October 8th:  Fall Seminar ––
December 9th:: Holiday Party / 20th: Anniversary celebration at American Legion in Tullahoma.

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The September meeting of the Tennessee Valley Woodworkers will be held at the Decherd Nazarene Church at 501 Cumberland Ave, Decherd, TN.  Cumberland Street is across from the Co-Op on Highway 41A in Decherd.  Go to the end of the straight portion of Cumberland street and the church is on the right.

Dear Members,

The Club tries to bring you two seminars each year.  One usually features presenters from within the Club, and that's real good because we have some very good talent in the Club.  On the other hand, we try really hard to bring an outside presenter to the other seminar that year.  That's also good because it brings fresh approaches into our thinking and it's just plain fun to rub elbows with people we read and hear about from the outside world.  In Spring 2004, we brought in Jerry TerHark, a renowned presenter of finishing techniques.  Jerry was as entertaining as he was informative.  That's what I mean by having fun with this kind of thing.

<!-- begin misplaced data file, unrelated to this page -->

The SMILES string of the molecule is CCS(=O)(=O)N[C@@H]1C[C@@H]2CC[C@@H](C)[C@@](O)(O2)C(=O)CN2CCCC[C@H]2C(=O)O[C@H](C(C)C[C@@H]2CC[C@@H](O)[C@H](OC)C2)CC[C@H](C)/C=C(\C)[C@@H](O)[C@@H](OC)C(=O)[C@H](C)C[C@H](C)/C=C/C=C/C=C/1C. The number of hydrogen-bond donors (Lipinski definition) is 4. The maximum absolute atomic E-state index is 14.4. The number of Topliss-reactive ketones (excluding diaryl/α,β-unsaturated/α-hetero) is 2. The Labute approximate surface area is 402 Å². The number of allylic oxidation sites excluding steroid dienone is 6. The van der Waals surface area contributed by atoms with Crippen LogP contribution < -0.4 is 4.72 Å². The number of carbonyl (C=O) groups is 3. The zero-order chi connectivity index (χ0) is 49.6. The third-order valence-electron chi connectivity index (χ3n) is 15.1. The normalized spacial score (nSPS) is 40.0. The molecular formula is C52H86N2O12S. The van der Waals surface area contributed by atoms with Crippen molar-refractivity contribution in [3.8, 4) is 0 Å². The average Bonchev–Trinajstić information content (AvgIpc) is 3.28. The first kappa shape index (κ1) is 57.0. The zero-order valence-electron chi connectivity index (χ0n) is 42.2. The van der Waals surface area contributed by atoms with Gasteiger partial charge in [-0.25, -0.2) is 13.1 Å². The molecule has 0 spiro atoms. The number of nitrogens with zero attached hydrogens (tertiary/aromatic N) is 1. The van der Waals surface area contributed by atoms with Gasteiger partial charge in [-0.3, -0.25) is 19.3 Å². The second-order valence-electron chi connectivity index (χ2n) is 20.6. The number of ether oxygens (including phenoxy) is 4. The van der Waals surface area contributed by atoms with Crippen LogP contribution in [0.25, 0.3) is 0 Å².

This year we're bringing in Andy Rae who, along with having experience as an editor on the American Woodworker magazine staff and writing several books on woodworking, happens to be a world class furniture maker and a presenter on the woodworking lecture circuit.  This combination of talents promises to be another entertaining and informative infusion from the outside world.

Matt Brothers and David Jacobs have put together a great seminar program for you.  For $40 you not only get to rub elbows with a notable, you also get refreshments and a BBQ lunch thrown it.  Their choice of the location was wise as well.  Those who attended the TerHark seminar last year will tell you that the Forrest Mill venue is the best we've ever used.

Here's an opportunity for members and guests to have a good time in a sociable atmosphere for a modest price; and did I mention learning something about making furniture?

So, pick up a registration form, attach a check, and join the fun while supporting your Club.  I hope every member will come to the seminar.